Discusses how the famous French fashion designer became a German intelligence operative during World War II, including how and why she was enlisted in spy missions, and how she rebuilt her empire after her post-war exile.
National Best Seller On a post-college visit to Florence, Pulitzer Prize-winning author Jhumpa Lahiri fell in love with the Italian language. Twenty years later, seeking total immersion, she and her family relocated to Rome, where she began to read and write solely in her adopted tongue. A startling act of self-reflection, In Other Words is Lahiris meditation on the process of learning to express herself in another language--and the stunning journey of a writer seeking a new voice.
The enchanting autobiography of the seven-time James Beard Award-winning cookbook author and acclaimed actress who taught America how to cook Indian food. Whether climbing the mango trees in her grandparents' orchard in Delhi or picnicking in the Himalayan foothills on meatballs stuffed with raisins and mint, tucked into freshly baked spiced pooris, Madhur Jaffreys life has been marked by food, and today these childhood pleasures evoke for her the tastes and textures of growing up. Following Jaffrey from India to Britain, this memoir is both an enormously appealing account of an unusual childhood and a testament to the power of food to prompt memory, vividly bringing to life a lost time and place. Also included here are recipes for more than thirty delicious dishes from Jaffreys childhood.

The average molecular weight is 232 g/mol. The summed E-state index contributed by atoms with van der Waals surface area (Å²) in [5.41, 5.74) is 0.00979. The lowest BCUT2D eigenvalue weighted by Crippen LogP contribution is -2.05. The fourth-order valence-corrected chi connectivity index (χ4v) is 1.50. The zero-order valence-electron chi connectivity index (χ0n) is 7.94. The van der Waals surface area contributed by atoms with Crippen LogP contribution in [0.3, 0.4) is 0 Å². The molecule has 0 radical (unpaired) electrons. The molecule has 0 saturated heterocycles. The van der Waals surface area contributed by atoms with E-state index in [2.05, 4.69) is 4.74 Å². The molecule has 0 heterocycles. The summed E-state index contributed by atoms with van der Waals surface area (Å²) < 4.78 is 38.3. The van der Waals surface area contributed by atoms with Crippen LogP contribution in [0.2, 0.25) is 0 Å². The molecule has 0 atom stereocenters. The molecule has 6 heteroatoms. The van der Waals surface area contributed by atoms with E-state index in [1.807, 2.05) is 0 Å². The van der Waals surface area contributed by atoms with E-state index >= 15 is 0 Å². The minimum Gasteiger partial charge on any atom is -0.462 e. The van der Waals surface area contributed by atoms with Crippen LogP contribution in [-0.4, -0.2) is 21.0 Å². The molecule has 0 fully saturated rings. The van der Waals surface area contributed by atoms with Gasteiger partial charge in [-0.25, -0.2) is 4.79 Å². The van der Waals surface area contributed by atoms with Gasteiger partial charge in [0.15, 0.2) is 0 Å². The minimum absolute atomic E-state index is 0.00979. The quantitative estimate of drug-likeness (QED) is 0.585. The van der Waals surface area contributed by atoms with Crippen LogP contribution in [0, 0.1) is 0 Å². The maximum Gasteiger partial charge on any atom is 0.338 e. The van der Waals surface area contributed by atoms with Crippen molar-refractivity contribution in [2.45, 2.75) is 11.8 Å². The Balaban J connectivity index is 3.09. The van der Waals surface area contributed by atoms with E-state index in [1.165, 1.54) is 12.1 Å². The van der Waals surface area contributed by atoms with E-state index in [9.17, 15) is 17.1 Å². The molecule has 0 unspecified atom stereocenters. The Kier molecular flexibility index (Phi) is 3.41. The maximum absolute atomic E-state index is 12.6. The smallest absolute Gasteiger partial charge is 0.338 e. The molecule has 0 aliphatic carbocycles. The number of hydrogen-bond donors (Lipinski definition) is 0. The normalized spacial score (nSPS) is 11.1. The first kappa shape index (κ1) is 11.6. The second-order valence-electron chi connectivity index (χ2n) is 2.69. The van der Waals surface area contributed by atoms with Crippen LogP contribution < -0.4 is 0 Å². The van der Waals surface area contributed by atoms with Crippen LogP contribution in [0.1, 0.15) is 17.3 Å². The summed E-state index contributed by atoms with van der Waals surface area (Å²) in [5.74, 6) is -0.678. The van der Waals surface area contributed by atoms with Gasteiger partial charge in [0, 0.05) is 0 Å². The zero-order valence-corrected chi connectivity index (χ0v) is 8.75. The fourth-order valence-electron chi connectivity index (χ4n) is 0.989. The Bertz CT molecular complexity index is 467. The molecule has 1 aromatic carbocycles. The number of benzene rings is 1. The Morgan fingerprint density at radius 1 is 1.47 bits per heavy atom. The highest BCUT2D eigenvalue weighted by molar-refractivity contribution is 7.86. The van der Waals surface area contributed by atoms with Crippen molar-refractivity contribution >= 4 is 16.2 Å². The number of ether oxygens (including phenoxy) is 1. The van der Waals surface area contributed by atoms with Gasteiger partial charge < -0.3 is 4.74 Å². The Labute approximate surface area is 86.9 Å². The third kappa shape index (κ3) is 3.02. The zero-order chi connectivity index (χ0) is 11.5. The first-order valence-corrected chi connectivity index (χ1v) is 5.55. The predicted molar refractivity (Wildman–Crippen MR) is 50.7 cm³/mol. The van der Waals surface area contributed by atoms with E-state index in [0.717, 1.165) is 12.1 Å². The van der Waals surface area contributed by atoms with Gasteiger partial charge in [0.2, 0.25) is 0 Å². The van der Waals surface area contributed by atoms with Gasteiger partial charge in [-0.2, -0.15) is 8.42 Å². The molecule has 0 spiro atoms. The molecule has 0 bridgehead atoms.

In the second volume of his provocative and candid new memoir, the former president speaks out on his own personal life and public service, looking back over his triumphs and failures, exploring the evolution of the American political arena over the past four decades, and reflecting on the events, personalities, controversies, and more of his eight years in the White House. Reprint.